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Adverse Drug Events in Children Analyzed

Nancy Tarleton Landis

Hospital pediatric units have three times as many potential adverse drug events (ADEs) as adult units, a new study indicates.1 According to the investigators, 93% of potential ADEs could be prevented by computerized physician order entry (CPOE) with decision support and 94% by having clinical pharmacists based on the units.

Although practitioners recognize that medication use in infants and children requires extra caution, few data have been available on medication errors in pediatric inpatients. This study was conducted during a six-week period in April and May 1999 at two Boston teaching hospitals, one a freestanding pediatric hospital and the other serving adult and pediatric patients. At both hospitals, physicians handwrote orders.

ADEs were defined as injuries that result from the use of a drug. ADEs associated with medication errors (errors in ordering, transcribing, dispensing, administering, or monitoring) were considered preventable. Medication errors with significant potential for injuring a patient were considered potential ADEs.

Nurses, pharmacists, and physicians identified errors, potential ADEs, and ADEs from patient charts and from voluntary and solicited reports from house physicians, nurses, and pharmacists. Two physicians reviewed the findings, rating ADEs and potential ADEs for preventability and severity of patient injury.

Fifty-five errors per 100 admissions (5.7 per 100 orders) were identified. There were 26 ADEs, or 0.24 per 100 orders; 5 of these were preventable. Potential ADEs totaled 115 (1.1 per 100 orders and 10 per 100 admissions).

By age group, neonates had the highest rate of potential ADEs: 20 per 100 admissions. The neonatal intensive care unit (NICU) at one of the hospitals was included in the study; it had 46 potential ADEs per 100 admissions, compared with 9 for neonates in the other wards studied.

Overall, the greatest percentage of errors were dose related (28%), and 34% of potential ADEs were due to dosing errors. Most of the errors (74%) and potential ADEs (79%) were associated with physician ordering. Many of the ordering errors were corrected before the order reached the pharmacy.

In addition to preventing most potential ADEs, either CPOE or clinical pharmacists on the wards could have prevented four of the five preventable ADEs, said the physician reviewers. For this assessment, the pharmacist's role included full-time participation in work rounds, monitoring medication administration record transcription, communicating with satellite pharmacies, and assisting nurses with dose calculation and administration. One of the study hospitals had ward-based pharmacists, but they were not involved full-time in these activities.

Three fifths of the 115 potential ADEs (68, or 59%) were intercepted. Eighteen (16%) of the potential ADEs were potentially fatal or life-threatening, according to the physician reviewers, while 52 (45%) were serious and 45 (39%) were significant. In comparison, of the five preventable ADEs that occurred, four were classified as serious and one as significant.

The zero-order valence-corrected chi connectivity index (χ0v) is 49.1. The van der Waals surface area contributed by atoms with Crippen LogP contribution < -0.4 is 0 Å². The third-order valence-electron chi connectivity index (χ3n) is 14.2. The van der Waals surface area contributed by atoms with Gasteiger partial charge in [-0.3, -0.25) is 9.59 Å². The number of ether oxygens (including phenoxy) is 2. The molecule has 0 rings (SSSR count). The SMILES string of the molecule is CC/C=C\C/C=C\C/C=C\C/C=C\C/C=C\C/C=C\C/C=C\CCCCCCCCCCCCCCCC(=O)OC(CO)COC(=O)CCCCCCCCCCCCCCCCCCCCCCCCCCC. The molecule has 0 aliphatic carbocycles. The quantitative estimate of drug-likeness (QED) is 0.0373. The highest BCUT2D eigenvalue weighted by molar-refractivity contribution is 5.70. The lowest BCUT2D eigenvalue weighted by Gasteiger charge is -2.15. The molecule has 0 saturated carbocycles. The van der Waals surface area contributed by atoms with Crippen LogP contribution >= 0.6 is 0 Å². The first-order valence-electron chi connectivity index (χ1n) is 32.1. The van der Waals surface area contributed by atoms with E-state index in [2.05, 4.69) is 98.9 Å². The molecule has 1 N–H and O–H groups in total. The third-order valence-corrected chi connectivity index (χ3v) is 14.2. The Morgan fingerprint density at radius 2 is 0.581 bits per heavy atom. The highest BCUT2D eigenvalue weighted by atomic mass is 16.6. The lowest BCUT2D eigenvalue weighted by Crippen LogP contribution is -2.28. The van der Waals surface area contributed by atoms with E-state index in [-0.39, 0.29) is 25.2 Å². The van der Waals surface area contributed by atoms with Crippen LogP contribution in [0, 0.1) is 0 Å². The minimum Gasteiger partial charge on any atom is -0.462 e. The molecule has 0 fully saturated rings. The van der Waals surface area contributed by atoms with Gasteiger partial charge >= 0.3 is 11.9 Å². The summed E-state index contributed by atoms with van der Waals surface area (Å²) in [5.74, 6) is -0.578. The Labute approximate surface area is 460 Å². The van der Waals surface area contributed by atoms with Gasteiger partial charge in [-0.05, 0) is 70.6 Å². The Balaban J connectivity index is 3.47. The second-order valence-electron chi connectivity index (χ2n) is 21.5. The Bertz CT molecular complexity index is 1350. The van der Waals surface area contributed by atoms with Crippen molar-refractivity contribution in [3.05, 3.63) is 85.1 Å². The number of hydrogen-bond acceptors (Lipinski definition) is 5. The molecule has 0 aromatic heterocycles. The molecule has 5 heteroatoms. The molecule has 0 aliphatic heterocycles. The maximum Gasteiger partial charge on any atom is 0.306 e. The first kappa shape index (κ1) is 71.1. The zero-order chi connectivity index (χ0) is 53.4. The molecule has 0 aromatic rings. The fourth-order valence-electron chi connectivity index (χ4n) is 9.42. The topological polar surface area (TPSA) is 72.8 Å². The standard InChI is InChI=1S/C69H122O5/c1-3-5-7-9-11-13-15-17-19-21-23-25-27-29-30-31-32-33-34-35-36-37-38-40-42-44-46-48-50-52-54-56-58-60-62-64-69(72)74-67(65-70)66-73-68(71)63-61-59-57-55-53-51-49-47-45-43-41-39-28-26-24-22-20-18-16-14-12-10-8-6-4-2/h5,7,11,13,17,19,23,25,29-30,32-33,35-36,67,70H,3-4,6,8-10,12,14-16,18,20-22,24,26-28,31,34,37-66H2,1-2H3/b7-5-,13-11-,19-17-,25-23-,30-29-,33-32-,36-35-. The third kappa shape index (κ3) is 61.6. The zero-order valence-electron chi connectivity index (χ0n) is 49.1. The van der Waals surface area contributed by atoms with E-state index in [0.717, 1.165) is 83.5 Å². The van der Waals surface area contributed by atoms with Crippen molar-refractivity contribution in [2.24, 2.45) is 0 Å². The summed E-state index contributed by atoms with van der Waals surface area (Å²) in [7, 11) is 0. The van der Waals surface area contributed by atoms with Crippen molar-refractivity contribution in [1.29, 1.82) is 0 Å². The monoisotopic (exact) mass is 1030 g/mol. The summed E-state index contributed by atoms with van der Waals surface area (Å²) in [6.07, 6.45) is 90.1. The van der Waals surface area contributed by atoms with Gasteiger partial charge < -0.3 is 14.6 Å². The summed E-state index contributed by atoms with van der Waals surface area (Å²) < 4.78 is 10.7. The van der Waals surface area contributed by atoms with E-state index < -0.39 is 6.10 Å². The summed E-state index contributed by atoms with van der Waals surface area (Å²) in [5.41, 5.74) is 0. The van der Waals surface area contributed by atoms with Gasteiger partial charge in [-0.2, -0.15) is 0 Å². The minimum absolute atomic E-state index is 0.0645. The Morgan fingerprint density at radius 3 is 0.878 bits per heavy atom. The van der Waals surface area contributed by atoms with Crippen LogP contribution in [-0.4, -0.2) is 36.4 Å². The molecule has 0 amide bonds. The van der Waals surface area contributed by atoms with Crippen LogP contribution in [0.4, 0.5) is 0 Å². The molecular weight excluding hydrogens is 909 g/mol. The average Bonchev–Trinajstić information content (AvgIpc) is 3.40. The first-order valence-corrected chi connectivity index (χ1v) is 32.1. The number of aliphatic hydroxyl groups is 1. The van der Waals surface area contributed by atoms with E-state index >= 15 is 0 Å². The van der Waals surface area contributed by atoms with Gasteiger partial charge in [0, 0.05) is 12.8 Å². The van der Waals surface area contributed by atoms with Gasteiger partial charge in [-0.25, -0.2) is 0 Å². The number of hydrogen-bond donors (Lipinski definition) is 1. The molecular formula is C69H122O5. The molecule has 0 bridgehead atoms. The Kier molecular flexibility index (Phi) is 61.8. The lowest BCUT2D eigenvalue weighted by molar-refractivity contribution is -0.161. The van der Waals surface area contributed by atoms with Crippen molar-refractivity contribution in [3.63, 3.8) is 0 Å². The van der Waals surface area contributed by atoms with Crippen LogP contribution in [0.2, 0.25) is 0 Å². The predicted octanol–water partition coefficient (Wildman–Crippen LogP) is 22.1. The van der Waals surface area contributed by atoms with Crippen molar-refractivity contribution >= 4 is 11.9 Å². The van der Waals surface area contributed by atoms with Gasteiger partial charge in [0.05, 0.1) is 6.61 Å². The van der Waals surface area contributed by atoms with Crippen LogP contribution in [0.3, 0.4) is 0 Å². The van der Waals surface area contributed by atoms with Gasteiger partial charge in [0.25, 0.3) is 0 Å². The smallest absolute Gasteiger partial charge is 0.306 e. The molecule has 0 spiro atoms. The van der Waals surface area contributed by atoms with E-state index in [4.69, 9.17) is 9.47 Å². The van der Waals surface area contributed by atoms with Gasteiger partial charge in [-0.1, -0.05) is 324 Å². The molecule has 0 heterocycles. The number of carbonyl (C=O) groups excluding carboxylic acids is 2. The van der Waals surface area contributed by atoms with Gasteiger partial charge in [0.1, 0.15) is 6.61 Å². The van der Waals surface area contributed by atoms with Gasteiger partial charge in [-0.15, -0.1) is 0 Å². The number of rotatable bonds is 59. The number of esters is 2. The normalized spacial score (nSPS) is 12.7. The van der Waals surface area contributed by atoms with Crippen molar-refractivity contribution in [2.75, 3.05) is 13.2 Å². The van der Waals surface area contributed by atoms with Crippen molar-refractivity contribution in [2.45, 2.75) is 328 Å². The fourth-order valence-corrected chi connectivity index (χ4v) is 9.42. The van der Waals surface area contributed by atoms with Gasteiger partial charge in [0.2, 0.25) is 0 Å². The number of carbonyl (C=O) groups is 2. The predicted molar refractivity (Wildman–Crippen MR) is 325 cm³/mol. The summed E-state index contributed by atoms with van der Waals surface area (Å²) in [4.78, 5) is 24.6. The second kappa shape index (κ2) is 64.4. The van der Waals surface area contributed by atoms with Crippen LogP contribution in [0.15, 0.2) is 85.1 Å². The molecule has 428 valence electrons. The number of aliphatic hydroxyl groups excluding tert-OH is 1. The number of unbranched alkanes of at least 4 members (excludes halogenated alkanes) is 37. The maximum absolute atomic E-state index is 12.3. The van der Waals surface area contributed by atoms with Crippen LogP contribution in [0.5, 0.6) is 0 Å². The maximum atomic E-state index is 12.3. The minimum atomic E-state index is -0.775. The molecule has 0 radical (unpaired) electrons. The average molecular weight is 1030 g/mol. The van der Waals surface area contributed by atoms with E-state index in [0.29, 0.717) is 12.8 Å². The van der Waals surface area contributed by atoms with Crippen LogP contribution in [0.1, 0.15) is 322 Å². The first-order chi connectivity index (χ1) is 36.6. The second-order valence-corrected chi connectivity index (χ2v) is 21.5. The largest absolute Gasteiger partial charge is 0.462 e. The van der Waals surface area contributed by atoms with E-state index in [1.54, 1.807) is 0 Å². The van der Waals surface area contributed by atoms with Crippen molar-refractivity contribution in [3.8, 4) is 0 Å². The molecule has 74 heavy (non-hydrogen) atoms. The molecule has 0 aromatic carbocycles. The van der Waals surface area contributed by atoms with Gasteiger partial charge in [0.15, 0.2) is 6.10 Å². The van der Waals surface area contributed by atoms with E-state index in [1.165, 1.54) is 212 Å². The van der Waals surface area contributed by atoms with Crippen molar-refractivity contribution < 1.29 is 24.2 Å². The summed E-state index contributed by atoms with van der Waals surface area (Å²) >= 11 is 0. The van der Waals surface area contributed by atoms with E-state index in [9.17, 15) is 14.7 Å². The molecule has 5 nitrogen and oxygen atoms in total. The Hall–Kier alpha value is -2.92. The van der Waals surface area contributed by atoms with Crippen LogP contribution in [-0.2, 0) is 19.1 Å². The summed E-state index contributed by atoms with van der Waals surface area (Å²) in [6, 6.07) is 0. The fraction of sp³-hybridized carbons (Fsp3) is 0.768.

The authors compared their findings with a 1992 study in adults. The rates of errors, ADEs, and preventable ADEs were similar in the two studies, but the potential ADE rate was significantly different (1.1% or 115 in the 10,778-patient pediatric study and 0.35% or 35 in the 10,070-patient adult study).

While CPOE has been shown to reduce errors, noted the authors, the same factors that make children vulnerable to errors complicate the development of CPOE systems for pediatrics. For example, pharmacokinetics and appropriate dosages change rapidly in neonates, and a computerized system would need the flexibility to respond to these changes.

Support for the study came from the Risk Management Foundation and the federal Agency for Healthcare Research and Quality (AHRQ). A recent AHRQ summary of research on preventing ADEs and reducing associated hospital costs ( notes that ADEs result in more than 770,000 injuries and deaths each year and can cost up to $5.6 million per hospital.

  1. Kaushal R, Bates DW, Landrigan C et al. Medication errors and adverse drug events in pediatric inpatients. JAMA. 2001; 285:2114-20.

Chain of Errors Leads to Child's Death After Morphine Overdose

A nine-month-old girl died April 11 at Children's National Medical Center in Washington, D.C., after receiving two 10-fold overdoses of morphine. A Washington Post report said a nurse on a medical–surgical floor administered 5-mg intravenous doses two hours apart to the girl, who was recovering from surgery that day.

The surgeon had handwritten an order for 0.5 mg as needed for postoperative pain but had omitted the zero before the decimal point, and a clerk transcribed the order as 5 mg. The hospital told the Post that the nurse administering the overdoses had more than 10 years' experience and had worked as a contract employee at the hospital for at least 2 years.

After the Post report, the hospital declined to answer questions until root-cause analysis had been completed and a corrective action plan submitted to the Joint Commission on Accreditation of Healthcare Organizations (JCAHO). Therefore, pharmacy staff could not describe for AJHP at press time the hospital's systems for ordering medications and handling controlled substances.

The hospital said in an April 20 statement that "immediate measures regarding the writing, transcription, and administration of medication" had been taken. An overview of the hospital's most recent accreditation visit, in September 2000, on the JCAHO Web site indicates that medication use was rated 1 on a scale of 1 to 5; a rating of 1 means that the organization "consistently meets all major provisions" of the applicable standards.